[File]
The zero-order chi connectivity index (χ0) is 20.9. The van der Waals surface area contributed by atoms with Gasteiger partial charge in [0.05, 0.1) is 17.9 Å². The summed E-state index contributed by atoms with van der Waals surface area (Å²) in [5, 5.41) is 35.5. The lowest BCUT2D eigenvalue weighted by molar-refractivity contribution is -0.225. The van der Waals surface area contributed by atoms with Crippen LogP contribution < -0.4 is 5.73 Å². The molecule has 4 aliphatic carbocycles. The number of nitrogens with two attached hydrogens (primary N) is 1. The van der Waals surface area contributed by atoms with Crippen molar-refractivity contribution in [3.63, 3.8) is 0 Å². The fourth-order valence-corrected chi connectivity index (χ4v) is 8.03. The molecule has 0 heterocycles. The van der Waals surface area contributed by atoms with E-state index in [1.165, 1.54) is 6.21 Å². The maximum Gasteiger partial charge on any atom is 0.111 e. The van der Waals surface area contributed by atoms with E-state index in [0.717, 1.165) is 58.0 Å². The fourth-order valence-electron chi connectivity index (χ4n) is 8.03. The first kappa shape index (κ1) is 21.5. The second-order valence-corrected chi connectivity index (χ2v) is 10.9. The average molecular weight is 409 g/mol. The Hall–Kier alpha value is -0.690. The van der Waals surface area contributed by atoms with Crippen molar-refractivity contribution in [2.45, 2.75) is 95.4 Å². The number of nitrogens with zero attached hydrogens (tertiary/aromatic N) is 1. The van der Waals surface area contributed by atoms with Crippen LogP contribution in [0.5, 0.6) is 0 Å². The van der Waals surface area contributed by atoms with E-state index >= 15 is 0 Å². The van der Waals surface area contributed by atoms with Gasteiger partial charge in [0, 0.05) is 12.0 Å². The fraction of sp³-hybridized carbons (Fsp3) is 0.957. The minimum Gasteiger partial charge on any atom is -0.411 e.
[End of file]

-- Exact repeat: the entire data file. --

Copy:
The zero-order chi connectivity index (χ0) is 20.9. The van der Waals surface area contributed by atoms with Gasteiger partial charge in [0.05, 0.1) is 17.9 Å². The summed E-state index contributed by atoms with van der Waals surface area (Å²) in [5, 5.41) is 35.5. The lowest BCUT2D eigenvalue weighted by molar-refractivity contribution is -0.225. The van der Waals surface area contributed by atoms with Crippen LogP contribution < -0.4 is 5.73 Å². The molecule has 4 aliphatic carbocycles. The number of nitrogens with two attached hydrogens (primary N) is 1. The van der Waals surface area contributed by atoms with Crippen molar-refractivity contribution in [3.63, 3.8) is 0 Å². The fourth-order valence-corrected chi connectivity index (χ4v) is 8.03. The molecule has 0 heterocycles. The van der Waals surface area contributed by atoms with E-state index in [1.165, 1.54) is 6.21 Å². The maximum Gasteiger partial charge on any atom is 0.111 e. The van der Waals surface area contributed by atoms with E-state index in [0.717, 1.165) is 58.0 Å². The fourth-order valence-electron chi connectivity index (χ4n) is 8.03. The first kappa shape index (κ1) is 21.5. The second-order valence-corrected chi connectivity index (χ2v) is 10.9. The average molecular weight is 409 g/mol. The Hall–Kier alpha value is -0.690. The van der Waals surface area contributed by atoms with Crippen molar-refractivity contribution in [2.45, 2.75) is 95.4 Å². The number of nitrogens with zero attached hydrogens (tertiary/aromatic N) is 1. The van der Waals surface area contributed by atoms with Crippen LogP contribution in [0.5, 0.6) is 0 Å². The van der Waals surface area contributed by atoms with E-state index >= 15 is 0 Å². The van der Waals surface area contributed by atoms with Gasteiger partial charge in [0, 0.05) is 12.0 Å². The fraction of sp³-hybridized carbons (Fsp3) is 0.957. The minimum Gasteiger partial charge on any atom is -0.411 e.